Getting the Right Level of Granularity in Your Content Map

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  • What, exactly, do you include in a content map? It will contain objects that you will slot beneath towers. You don’t want to spend forever slotting objects, so what is the right level of granularity to record in the content map? I went through this exercise recently with a client; this example ought to help illustrate how to decide the right level of granularity for your own situation.

    At the outset, I tallied the many blogs and forums my client operates on their site. The client has 15 products which break up into 55 separate offerings. There was not a one-to-one relationship between the products and the blogs–there are 18 blogs.
    Additionally, there was not a one-to-one relationship between the products and the forums–there are 133 forums. This made me suspect that the blogs and forums were supporting certain cross-product behaviors in some instances. In other instances they were probably only about a particular product line. In this case, the behavior-related blogs may map to individual towers representing each behavior, but the product blogs may map to multiple towers representing all sorts of behaviors, depending on what is discussed in those blogs. The same went for the forums. As my associate Eric Fain put it, “There seems to be a huge potential to muddle things up and make slotting this content a living nightmare.”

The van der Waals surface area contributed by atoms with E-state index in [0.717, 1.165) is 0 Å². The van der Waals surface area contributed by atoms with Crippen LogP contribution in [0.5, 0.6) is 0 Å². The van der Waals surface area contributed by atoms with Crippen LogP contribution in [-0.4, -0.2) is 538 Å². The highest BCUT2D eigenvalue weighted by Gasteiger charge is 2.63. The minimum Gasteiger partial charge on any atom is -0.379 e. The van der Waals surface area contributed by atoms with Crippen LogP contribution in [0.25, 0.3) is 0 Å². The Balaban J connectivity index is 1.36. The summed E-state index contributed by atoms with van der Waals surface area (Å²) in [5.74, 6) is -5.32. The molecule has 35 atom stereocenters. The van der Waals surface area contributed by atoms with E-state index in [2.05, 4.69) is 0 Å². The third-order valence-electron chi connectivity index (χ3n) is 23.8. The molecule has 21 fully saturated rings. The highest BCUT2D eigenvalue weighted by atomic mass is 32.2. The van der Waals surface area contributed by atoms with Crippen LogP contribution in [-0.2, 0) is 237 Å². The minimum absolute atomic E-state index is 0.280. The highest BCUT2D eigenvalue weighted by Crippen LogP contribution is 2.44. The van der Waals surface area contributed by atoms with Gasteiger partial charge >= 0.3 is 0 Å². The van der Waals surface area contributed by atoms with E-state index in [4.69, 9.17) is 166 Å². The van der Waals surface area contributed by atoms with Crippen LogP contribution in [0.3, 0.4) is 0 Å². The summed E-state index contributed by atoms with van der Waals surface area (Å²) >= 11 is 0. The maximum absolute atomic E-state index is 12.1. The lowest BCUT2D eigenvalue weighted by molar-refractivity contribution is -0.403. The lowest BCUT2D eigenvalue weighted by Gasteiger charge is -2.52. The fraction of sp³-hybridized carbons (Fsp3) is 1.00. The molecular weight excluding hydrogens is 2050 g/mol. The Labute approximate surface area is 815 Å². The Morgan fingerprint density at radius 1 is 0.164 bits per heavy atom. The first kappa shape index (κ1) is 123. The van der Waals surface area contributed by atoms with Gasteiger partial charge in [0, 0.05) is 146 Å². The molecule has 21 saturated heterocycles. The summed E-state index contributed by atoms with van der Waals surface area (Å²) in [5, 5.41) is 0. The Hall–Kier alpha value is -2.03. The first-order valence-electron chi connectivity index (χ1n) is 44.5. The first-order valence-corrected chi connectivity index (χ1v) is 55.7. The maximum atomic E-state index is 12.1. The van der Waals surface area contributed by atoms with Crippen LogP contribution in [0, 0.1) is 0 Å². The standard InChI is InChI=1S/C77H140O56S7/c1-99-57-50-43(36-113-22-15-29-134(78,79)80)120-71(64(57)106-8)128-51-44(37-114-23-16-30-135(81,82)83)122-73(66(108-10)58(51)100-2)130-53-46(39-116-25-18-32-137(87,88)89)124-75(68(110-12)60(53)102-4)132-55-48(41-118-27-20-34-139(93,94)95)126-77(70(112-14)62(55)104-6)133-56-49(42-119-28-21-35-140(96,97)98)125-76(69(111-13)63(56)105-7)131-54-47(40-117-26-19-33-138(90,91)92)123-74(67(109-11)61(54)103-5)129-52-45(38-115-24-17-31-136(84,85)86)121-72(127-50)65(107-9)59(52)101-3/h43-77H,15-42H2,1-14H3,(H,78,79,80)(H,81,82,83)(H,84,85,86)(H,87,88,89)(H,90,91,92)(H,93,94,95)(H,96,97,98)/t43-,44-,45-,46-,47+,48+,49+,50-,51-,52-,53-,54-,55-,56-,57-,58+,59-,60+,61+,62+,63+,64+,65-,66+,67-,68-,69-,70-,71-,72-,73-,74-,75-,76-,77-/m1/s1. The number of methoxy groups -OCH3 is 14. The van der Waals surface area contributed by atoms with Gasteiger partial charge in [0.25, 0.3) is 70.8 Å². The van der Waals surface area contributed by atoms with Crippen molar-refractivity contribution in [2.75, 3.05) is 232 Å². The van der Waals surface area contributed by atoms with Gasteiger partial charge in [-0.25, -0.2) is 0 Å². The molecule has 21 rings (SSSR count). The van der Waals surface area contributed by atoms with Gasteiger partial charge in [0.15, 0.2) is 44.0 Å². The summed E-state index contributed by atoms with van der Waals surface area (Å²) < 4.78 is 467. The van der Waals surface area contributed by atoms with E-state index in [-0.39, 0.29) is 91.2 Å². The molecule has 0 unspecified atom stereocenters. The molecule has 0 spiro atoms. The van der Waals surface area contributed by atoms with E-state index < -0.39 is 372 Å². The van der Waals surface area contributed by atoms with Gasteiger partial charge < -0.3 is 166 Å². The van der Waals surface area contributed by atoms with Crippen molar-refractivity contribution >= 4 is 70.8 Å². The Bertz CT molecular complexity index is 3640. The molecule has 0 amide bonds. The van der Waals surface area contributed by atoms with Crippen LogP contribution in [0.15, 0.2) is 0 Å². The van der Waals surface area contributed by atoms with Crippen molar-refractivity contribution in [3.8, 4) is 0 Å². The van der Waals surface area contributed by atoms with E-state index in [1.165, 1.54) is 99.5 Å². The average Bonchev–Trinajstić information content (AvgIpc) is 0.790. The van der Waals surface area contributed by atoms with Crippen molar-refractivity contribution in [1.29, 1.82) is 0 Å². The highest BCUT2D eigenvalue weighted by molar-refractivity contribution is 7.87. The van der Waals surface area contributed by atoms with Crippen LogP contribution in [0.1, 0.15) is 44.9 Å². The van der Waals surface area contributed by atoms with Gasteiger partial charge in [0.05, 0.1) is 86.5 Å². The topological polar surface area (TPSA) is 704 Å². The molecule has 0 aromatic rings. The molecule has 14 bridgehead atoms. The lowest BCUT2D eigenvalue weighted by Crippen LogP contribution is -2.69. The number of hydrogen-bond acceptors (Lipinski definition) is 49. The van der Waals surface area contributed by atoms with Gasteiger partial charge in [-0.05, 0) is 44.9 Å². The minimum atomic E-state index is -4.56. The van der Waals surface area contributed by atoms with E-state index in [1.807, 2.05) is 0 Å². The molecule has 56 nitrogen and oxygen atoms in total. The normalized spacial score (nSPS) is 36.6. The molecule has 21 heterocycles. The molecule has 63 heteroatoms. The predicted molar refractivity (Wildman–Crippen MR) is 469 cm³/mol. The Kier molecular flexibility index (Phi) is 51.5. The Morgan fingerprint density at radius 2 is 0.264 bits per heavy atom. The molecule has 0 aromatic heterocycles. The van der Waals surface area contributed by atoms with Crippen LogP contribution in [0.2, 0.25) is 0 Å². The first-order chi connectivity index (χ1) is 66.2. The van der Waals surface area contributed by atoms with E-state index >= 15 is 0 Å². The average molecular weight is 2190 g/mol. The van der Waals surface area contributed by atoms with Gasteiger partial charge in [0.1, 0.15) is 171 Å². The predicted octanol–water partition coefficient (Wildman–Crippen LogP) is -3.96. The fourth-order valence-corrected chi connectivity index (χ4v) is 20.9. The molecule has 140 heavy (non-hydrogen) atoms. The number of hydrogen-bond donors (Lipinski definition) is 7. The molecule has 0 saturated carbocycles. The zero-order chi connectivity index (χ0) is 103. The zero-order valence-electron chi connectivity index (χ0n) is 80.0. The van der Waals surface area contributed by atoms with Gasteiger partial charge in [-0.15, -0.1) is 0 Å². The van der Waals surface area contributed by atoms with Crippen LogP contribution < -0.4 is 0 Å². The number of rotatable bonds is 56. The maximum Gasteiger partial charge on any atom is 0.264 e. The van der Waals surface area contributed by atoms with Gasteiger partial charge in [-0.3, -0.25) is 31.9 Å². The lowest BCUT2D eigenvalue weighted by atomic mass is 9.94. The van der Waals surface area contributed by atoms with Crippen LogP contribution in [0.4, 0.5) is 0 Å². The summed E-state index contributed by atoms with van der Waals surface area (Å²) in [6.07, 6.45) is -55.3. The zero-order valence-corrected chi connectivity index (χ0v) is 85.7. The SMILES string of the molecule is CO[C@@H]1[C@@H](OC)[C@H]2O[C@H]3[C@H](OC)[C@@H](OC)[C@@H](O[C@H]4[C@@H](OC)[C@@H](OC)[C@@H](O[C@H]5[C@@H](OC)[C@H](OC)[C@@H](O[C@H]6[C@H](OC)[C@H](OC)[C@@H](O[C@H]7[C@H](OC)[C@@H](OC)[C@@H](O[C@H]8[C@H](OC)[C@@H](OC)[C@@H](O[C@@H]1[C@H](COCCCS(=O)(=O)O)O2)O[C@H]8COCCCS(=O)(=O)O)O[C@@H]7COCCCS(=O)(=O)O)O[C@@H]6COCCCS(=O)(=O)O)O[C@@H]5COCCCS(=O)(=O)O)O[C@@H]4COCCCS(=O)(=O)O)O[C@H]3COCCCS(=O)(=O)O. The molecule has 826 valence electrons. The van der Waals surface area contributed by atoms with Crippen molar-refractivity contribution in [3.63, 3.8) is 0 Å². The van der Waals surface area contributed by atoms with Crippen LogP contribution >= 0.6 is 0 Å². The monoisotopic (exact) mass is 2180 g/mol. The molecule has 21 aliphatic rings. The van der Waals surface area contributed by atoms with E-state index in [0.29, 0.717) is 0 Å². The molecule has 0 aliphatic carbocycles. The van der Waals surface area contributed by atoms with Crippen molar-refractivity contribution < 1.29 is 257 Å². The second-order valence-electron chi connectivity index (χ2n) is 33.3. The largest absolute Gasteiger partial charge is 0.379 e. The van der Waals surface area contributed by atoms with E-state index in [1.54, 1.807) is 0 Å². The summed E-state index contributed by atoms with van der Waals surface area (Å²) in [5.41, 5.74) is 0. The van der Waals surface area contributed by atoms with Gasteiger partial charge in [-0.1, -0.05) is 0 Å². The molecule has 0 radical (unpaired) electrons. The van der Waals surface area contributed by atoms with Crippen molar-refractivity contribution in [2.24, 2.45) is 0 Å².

• Adaptive Server Enterprise
  • Workspace
  • Security
  • Eclipse and Open Source
  • SOA
  • Data Integration
  • Metadata
  • Mobility
  • Clusters
  • Web Services
  • Linux
  • AJAX
  • Company News
  • Kernel
  • Enterprise Information Integration
  • Virtualization
  • Master Data Management
  • ETL

So I thought about it. Usually I would just have an object called “Blogs” and one called “Forums” and they would represent all the topics, and I would slot them under towers where people might be doing things like “keep up with latest techniques” or “read the latest news.” However, here each blog topic could represent many different behaviors. Moreover, the existing content was not “designed,” and each topic supports many different behaviors. “Data Integration” might have blog entries about new techniques or perhaps a product release that helps make it easier to do. This made things a mess, but that’s part of the whole content audit exercise. You want to see the extent of the mess.

So in this case I decided we ought to write down all 18 blogs annotated with the topics and reasons they are written. We slotted those, which turned out to be mostly product-related, but each entry covered some different behaviors/towers. We were going to need a good tagging system to sort them out. Then we went through all 133 newsgroups and wrote down, for each, the topics and reasons again, but then we made affinity groups of these. That gave us a smaller number than 133 to deal with. Then we slotted the affinity groups. Again, there was behavior embedded in each entry, but since no tagging system was in place yet, we merely placed them under the towers where we imagined they might be discussing behaviors. Again, tagging will be necessary to sort them out into the new system.